The ten things you need to know on Wednesday 29th November...
1) LEVESON WATCH
Only a day to go! Or less than four hours to go if you're the prime minister: David Cameron receives his advance copy of the Leveson Inquiry report at noon today, giving him 24 hours to read it, digest it, decide how to respond and, perhaps, choose which bits to leak ahead of tomorrow's official publication.
The papers are all over this story (why wouldn't they be?); we're offered an eve-of-publication poll and an open letter.
First, the (YouGov) poll - via the Guardian splash:
"David Cameron is facing a public backlash if he fails to act to rein in the press when Lord Justice Leveson reports on Thursday, according to a poll which finds that 79% are in favour of an independent press regulator established by law.
"Some 60% believe the prime minister should implement Leveson's recommendations, and while 79% favour legislation to create an independent press regulator, only 9% are opposed. Just over 80% said national newspapers should be obliged to sign up to the new system by law.
"Support for the creation of an independent body established by law is uniform across the voting spectrum, including 81% support from readers of the Daily Mail, one of the papers most vociferous in its opposition to any state interference."
Next, the open letter - via the Telegraph splash:
"State regulation of newspapers would pose the greatest danger to press freedom for 300 years, senior Conservatives warn ahead of the publication of the Leveson Report.
"In a letter to The Daily Telegraph, 86 politicians from all three major parties urge David Cameron not to bring in new press laws if Lord Justice Leveson recommends state regulation on Thursday.
"The letter shows there is a major split in the Conservative Party over press regulation, as 42 Tories have already called for tough new laws to keep newspapers in check.
"...Dozens of senior Conservatives have signed the letter, including Liam Fox, the former Defence Secretary, Graham Brady, the chairman of the 1922 committee, Lord Howell, George Osborne’s father-in-law, Stephen Dorrell, a former Health Secretary, David Davis, a former Europe minister, Lord Forsyth, a former Scottish Secretary, Lord Trimble, former leader of the Ulster Unionists and John Whittingdale, the chairman of the media select committee."
My colleague Ned Simons notes:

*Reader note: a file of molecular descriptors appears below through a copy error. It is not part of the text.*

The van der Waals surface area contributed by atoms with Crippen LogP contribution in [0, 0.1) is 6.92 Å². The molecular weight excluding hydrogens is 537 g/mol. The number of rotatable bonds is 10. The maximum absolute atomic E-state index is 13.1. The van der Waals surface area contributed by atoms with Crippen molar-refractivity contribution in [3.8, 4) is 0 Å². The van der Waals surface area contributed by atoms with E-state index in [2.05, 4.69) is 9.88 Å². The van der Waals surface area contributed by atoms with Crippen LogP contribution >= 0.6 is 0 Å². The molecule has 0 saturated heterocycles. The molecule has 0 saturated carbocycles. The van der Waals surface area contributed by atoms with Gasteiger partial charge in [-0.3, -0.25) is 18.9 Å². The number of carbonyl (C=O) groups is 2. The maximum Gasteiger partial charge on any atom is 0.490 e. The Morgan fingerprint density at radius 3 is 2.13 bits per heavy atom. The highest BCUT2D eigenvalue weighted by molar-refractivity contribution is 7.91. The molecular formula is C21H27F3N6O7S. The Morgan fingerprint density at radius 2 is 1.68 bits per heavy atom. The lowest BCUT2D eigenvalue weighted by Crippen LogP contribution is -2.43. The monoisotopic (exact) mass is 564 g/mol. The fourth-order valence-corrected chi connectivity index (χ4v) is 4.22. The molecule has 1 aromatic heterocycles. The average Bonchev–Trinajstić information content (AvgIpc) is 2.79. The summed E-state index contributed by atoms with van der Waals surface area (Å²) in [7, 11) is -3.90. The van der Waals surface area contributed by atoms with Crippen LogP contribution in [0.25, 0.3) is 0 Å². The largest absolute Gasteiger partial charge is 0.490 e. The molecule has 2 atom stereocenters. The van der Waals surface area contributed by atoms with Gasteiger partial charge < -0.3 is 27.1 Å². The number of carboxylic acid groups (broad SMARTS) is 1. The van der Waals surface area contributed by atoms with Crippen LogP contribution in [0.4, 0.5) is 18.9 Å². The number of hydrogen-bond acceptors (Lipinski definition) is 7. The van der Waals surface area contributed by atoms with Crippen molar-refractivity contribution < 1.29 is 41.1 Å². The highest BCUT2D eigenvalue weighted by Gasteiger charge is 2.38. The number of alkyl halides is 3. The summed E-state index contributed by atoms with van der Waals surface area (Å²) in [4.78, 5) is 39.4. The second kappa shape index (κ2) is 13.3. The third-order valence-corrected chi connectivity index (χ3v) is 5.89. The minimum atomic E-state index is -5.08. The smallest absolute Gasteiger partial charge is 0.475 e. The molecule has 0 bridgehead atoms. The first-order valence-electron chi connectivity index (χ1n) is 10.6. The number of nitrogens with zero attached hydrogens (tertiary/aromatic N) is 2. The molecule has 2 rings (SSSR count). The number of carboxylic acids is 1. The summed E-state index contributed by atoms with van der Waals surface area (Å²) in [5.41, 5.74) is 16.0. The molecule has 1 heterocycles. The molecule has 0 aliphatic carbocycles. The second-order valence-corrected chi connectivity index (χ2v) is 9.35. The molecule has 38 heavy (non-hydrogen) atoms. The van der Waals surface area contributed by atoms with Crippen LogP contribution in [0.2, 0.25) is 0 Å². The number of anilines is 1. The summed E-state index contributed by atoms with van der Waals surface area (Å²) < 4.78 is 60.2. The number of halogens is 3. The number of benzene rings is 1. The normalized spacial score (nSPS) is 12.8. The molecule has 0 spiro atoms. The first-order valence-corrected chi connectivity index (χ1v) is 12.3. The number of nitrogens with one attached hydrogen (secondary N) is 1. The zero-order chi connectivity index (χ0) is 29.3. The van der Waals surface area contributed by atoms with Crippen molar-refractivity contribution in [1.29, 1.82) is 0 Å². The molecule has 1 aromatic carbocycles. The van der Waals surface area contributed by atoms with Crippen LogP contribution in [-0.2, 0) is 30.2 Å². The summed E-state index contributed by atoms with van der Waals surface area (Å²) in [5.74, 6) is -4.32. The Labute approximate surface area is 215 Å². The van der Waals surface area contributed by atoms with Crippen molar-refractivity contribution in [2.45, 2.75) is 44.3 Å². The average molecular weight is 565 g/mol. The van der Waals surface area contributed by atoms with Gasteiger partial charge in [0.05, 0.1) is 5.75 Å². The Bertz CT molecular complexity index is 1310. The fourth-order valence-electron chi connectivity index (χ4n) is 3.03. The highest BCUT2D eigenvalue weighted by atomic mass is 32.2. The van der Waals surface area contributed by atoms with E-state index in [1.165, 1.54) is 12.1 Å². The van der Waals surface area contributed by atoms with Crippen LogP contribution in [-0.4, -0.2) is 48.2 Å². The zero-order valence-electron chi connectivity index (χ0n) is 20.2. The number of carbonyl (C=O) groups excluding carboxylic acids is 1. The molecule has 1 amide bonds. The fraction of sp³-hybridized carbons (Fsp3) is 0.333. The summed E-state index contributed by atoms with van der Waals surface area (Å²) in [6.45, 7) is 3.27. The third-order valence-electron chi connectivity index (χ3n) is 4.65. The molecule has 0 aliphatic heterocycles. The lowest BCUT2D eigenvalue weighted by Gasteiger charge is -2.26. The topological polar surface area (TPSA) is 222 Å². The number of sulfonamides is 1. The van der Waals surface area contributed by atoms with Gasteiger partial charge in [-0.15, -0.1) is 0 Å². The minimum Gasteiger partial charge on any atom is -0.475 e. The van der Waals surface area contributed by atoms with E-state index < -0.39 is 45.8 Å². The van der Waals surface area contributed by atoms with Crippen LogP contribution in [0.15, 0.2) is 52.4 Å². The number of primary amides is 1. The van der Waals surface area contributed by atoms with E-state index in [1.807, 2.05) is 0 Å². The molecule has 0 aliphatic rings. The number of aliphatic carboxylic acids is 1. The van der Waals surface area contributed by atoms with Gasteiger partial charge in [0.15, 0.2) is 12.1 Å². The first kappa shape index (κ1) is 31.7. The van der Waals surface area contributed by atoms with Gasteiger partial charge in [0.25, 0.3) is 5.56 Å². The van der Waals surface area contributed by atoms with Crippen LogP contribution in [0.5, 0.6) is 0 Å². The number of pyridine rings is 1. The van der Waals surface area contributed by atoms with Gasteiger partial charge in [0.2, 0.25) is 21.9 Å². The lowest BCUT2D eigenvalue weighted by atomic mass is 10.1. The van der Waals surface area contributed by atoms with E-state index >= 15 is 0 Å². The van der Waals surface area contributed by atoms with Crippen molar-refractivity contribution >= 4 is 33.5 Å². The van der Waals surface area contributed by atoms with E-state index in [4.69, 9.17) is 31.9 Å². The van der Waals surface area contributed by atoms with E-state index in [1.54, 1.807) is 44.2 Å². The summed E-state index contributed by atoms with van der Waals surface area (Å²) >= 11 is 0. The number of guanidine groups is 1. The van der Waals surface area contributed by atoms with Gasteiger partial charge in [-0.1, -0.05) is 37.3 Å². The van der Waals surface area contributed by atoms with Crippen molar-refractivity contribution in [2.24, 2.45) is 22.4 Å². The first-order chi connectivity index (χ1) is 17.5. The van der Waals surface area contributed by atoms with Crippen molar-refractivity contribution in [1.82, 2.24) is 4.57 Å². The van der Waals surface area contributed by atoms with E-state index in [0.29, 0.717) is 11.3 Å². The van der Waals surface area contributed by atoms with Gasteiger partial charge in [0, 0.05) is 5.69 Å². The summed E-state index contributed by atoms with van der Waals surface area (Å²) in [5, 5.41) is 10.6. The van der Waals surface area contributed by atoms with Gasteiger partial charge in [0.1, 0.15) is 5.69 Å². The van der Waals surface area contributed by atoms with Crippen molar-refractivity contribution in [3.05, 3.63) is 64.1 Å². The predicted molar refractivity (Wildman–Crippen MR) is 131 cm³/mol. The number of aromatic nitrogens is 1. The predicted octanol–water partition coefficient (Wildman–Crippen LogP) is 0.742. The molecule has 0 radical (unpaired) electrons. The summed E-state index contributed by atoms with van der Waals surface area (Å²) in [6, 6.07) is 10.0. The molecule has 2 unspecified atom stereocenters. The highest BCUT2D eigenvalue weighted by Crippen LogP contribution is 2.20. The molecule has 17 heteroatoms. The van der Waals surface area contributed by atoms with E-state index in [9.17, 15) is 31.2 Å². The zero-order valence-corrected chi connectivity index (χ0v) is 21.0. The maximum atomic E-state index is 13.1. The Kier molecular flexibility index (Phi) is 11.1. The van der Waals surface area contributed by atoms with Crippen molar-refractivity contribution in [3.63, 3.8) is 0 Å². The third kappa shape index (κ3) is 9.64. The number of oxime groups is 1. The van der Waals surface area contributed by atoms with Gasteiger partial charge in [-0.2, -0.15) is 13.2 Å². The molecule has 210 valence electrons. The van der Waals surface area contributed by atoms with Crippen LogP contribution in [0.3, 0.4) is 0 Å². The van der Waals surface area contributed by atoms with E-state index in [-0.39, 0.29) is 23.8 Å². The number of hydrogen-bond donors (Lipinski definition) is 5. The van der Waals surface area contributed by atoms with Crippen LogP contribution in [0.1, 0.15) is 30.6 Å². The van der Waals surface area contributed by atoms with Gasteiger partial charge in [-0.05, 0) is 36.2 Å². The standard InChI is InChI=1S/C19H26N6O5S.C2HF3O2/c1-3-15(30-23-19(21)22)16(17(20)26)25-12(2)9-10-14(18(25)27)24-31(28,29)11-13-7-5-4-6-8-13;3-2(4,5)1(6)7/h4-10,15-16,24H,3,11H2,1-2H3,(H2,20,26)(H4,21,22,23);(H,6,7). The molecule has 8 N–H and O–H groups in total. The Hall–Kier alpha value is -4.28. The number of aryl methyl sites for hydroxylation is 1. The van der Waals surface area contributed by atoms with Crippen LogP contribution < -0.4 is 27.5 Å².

"The letter has also been signed by the chairman of the Commons culture, media and sport committee, John Whittingdale. He is joined by every other single Conservative member of the committee with Tracey Crouch, Therese Coffey, Damian Collins, Angie Bray, Philip Davies and Burns cautioning the prime minister against 'new laws'. None of the Labour MPs on the committee signed up, nor did the single Lib Dem."
2) LABOUR'S LEVESON SPLITS
Labour leader Ed Miliband has said he will back Leveson's proposals - but not every Labour MP is keen on tighter press regulation.
Labour signatories to the Telegraph letter include former home secretary David Blunkett, Kate Hoey, Frank Field and Gisela Stuart (usual suspects, anyone?).
Blunkett's former cabinet colleague John Prescott isn't too pleased - last night he tweeted:
@johnprescott David Blunkett has done more money deals with Murdoch newspapers than any other politician. He still appears to be doing their bidding
3) WAR ON BINGE DRINKING
David Cameron and Theresa May will set out plans today to tackle the annual £12 billion cost to the taxpayer of binge drinking. The Times splashes on the story:
"Supermarkets will be banned from offering “buy one, get one free” deals on alcohol under plans announced today aimed at curbing binge drinking.
"A controversial minimum price for beer, wine and spirits will also be set for the first time as part of a plan that has divided opinion among ministers.
"Critics said that a sweeping prohibition of multi-buy deals would penalise moderate drinkers who shop around for bargains and who do not buy the cheapest alcohol on offer. The minimum price of alcohol will be set at 45p per unit, raising the lowest price for a can of beer or cider to about £1.12, and for a bottle of wine to £4.40.